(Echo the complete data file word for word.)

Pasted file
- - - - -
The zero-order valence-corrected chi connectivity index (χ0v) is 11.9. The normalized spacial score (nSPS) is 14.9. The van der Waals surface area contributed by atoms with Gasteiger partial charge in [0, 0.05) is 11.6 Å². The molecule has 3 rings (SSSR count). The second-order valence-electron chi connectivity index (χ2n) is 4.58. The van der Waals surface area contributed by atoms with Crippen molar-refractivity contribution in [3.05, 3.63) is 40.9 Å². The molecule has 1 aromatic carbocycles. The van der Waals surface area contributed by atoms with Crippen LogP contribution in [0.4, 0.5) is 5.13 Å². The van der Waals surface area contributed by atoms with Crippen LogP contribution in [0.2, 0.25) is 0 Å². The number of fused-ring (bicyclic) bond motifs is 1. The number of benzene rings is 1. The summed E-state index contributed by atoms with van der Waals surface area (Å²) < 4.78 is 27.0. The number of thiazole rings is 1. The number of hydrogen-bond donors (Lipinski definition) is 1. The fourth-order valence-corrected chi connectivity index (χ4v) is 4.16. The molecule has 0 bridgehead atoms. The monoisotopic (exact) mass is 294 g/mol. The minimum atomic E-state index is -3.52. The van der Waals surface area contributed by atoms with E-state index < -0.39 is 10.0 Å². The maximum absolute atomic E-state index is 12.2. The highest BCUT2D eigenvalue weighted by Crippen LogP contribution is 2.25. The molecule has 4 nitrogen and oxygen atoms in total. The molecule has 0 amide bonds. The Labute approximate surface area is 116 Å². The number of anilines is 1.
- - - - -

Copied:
The zero-order valence-corrected chi connectivity index (χ0v) is 11.9. The normalized spacial score (nSPS) is 14.9. The van der Waals surface area contributed by atoms with Gasteiger partial charge in [0, 0.05) is 11.6 Å². The molecule has 3 rings (SSSR count). The second-order valence-electron chi connectivity index (χ2n) is 4.58. The van der Waals surface area contributed by atoms with Crippen molar-refractivity contribution in [3.05, 3.63) is 40.9 Å². The molecule has 1 aromatic carbocycles. The van der Waals surface area contributed by atoms with Crippen LogP contribution in [0.4, 0.5) is 5.13 Å². The van der Waals surface area contributed by atoms with Crippen LogP contribution in [0.2, 0.25) is 0 Å². The number of fused-ring (bicyclic) bond motifs is 1. The number of benzene rings is 1. The summed E-state index contributed by atoms with van der Waals surface area (Å²) < 4.78 is 27.0. The number of thiazole rings is 1. The number of hydrogen-bond donors (Lipinski definition) is 1. The fourth-order valence-corrected chi connectivity index (χ4v) is 4.16. The molecule has 0 bridgehead atoms. The monoisotopic (exact) mass is 294 g/mol. The minimum atomic E-state index is -3.52. The van der Waals surface area contributed by atoms with E-state index < -0.39 is 10.0 Å². The maximum absolute atomic E-state index is 12.2. The highest BCUT2D eigenvalue weighted by Crippen LogP contribution is 2.25. The molecule has 4 nitrogen and oxygen atoms in total. The molecule has 0 amide bonds. The Labute approximate surface area is 116 Å². The number of anilines is 1.